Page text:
The second season of Dead to Me—one of those rare plot-driven, half-hour comedies you can’t resist bingeing in a single sitting—retains the breezy, twisty quality that made Season 1 so popular but explores even darker territory as it asks, “What happens when two wine-swilling suburban women cover up a murder and discover the lies they’ve been telling each other?” Series creator Liz Feldman serves up outlandish plot surprises galore for Christina Applegate and Linda Cardellini’s frenemy characters to contend with (seriously, so many twists!) but the Emmy-nominated leads’ chemistry makes it all work. Netflix announced in July that the show will wrap up with Season 3, likely arriving in 2021.—Sadie Bell

27. Star Trek: Discovery (CBS All Access)

Season 3. 10 episodes.
Star Trek: Discovery is truly one of the most creative and daring sci-fi shows on TV, and its third season transports the crew of the Federation’s trusty science vessel into the future—waaaaay into the future—where worlds that were once closely united have been flung apart to drift in the vastness of space by an unknown and catastrophic event. Naturally, the only ones who can figure out what happened are Michael Burnham, Saru, and their crew, residing inside a starship that contains the intellectual wealth of an entire universe. Three seasons in, every character aboard the Discovery is given plenty of room to grow, as well as leaving a few seats open for some exciting new members. Come for the far-future space odyssey, stay for the enormous cat named Grudge. (Who is a queen. A queen.)—Emma Stefansky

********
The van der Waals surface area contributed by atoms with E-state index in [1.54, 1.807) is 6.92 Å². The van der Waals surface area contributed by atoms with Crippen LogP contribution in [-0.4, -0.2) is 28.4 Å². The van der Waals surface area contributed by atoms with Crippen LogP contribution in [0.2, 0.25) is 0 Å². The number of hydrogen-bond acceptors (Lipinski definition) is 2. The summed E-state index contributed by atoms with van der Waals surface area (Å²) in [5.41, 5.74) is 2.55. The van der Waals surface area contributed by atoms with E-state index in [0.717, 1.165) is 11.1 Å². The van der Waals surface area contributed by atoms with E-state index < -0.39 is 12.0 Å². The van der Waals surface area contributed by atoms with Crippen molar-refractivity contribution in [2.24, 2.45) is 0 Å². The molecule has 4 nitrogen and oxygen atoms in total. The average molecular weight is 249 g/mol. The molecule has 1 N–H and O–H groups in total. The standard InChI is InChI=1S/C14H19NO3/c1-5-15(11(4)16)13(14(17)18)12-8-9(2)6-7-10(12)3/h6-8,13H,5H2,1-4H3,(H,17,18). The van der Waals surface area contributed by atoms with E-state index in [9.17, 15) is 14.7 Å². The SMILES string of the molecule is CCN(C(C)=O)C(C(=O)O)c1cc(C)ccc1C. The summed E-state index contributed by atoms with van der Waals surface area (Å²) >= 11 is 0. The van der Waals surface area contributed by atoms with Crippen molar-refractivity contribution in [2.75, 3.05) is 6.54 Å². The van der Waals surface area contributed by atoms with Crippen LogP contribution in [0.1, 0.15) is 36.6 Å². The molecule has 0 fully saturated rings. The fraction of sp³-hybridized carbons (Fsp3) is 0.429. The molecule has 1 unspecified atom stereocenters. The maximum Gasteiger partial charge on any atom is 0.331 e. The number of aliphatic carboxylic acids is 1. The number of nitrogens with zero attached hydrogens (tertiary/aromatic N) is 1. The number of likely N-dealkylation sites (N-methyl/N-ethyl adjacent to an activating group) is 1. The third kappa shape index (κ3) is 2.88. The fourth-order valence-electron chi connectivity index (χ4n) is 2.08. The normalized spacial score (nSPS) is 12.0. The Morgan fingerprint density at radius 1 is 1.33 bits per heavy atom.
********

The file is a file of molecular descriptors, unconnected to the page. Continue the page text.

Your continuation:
26. The Crown (Netflix)

Season 4. 10 episodes.